My second noteworthy item is that my entire transaction was completed by a hand-held wireless gizmo which was used to scan the barcode on my purchases, and which was also used to swipe my credit card. I'd seen similar devices used in restaurants. Alice Fazooli's for example, has a similar gadget which issues you a receipt as soon as the transaction is completed. What was interesting about this device is that no receipt was printed. Instead, the cashier clerk asked for my e-mail address, saying that my receipt would be sent to that address as a PDF. Lo and behold, when I got back to my desk, there it was - the PDF receipt from my Apple Store purchase, in all its glory.
Overall, I do think this is a good idea. The only problems I see with this is the following:
- This is an open invitation to spam from Apple.
- Most people aren't tech-savvy enough to set up a secondary e-mail address for these sorts of things - online purchases, signing up for things online, etc. Again, just an invitation for more spam.
- What happens with gift receipts? I'm assuming that these are e-mailed to the buyer as well. At gift-giving time, the buyer must print out the receipt for the recipient, most likely in standard letter paper (since that's what most of us have at home), thereby using up a heck of a lot more paper than a teensy little gift receipt.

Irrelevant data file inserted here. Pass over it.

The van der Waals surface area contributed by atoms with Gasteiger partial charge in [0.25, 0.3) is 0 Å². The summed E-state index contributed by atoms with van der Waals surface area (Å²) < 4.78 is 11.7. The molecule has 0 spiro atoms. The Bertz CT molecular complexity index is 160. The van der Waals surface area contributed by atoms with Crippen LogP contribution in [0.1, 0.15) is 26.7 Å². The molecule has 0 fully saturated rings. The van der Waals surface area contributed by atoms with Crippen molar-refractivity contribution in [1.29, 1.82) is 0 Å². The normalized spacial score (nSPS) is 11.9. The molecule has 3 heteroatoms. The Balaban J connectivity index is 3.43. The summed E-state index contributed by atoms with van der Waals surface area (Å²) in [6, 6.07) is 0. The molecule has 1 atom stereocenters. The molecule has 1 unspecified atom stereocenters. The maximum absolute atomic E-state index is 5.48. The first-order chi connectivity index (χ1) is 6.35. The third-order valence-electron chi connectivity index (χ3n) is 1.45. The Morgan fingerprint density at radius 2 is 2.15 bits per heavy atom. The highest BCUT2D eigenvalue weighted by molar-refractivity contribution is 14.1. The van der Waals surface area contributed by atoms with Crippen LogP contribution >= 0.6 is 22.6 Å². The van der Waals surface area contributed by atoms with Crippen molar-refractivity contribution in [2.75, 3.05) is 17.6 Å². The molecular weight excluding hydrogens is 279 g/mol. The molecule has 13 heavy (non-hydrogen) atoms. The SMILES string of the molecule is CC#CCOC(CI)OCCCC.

As I said though, it's a good idea. It's nice to see Apple taking the lead on paperless transactions. Goodness knows we go through tons of paper each day ourselves at the office, not to mention all the paper we receive in the form of long receipts for one teensy little item purchased, or all those bills and junk mail we receive. I still receive junk mail in my mailbox in spite of having a big giant sign saying "No junk mail please". At any rate, this is a step in the right direction, and I sincerely hope that other retailers follow suit.